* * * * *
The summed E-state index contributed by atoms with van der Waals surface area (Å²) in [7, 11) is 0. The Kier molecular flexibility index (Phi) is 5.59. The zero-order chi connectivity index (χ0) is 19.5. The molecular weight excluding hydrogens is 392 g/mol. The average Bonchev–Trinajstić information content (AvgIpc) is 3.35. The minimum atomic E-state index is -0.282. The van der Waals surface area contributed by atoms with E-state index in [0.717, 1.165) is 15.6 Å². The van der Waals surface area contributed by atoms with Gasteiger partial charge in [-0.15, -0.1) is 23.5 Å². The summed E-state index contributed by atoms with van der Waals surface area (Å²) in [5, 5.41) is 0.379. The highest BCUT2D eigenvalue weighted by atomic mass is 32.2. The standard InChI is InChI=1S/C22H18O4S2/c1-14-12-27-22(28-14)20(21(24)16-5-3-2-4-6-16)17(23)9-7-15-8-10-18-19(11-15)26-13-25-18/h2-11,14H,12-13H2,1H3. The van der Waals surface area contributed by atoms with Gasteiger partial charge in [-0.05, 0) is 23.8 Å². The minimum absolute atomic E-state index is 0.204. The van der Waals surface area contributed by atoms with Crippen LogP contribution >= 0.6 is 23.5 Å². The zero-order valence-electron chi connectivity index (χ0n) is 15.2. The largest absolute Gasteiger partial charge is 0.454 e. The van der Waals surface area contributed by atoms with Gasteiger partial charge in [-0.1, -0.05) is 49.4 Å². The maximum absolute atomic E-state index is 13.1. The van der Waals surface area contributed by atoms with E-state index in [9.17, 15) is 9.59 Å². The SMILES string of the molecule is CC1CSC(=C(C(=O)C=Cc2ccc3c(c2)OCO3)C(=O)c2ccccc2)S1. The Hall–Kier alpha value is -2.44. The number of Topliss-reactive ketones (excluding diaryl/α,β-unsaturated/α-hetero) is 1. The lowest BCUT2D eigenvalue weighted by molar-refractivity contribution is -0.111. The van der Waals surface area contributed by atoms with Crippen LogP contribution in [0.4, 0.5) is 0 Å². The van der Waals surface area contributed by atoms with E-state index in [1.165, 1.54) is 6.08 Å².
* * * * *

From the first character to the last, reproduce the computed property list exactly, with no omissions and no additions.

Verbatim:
The summed E-state index contributed by atoms with van der Waals surface area (Å²) in [7, 11) is 0. The Kier molecular flexibility index (Phi) is 5.59. The zero-order chi connectivity index (χ0) is 19.5. The molecular weight excluding hydrogens is 392 g/mol. The average Bonchev–Trinajstić information content (AvgIpc) is 3.35. The minimum atomic E-state index is -0.282. The van der Waals surface area contributed by atoms with E-state index in [0.717, 1.165) is 15.6 Å². The van der Waals surface area contributed by atoms with Gasteiger partial charge in [-0.15, -0.1) is 23.5 Å². The summed E-state index contributed by atoms with van der Waals surface area (Å²) in [5, 5.41) is 0.379. The highest BCUT2D eigenvalue weighted by atomic mass is 32.2. The standard InChI is InChI=1S/C22H18O4S2/c1-14-12-27-22(28-14)20(21(24)16-5-3-2-4-6-16)17(23)9-7-15-8-10-18-19(11-15)26-13-25-18/h2-11,14H,12-13H2,1H3. The van der Waals surface area contributed by atoms with Gasteiger partial charge in [-0.05, 0) is 23.8 Å². The minimum absolute atomic E-state index is 0.204. The van der Waals surface area contributed by atoms with Crippen LogP contribution >= 0.6 is 23.5 Å². The zero-order valence-electron chi connectivity index (χ0n) is 15.2. The largest absolute Gasteiger partial charge is 0.454 e. The van der Waals surface area contributed by atoms with Gasteiger partial charge in [-0.1, -0.05) is 49.4 Å². The maximum absolute atomic E-state index is 13.1. The van der Waals surface area contributed by atoms with E-state index in [9.17, 15) is 9.59 Å². The SMILES string of the molecule is CC1CSC(=C(C(=O)C=Cc2ccc3c(c2)OCO3)C(=O)c2ccccc2)S1. The Hall–Kier alpha value is -2.44. The number of Topliss-reactive ketones (excluding diaryl/α,β-unsaturated/α-hetero) is 1. The lowest BCUT2D eigenvalue weighted by molar-refractivity contribution is -0.111. The van der Waals surface area contributed by atoms with Crippen LogP contribution in [0.4, 0.5) is 0 Å². The van der Waals surface area contributed by atoms with E-state index in [1.165, 1.54) is 6.08 Å².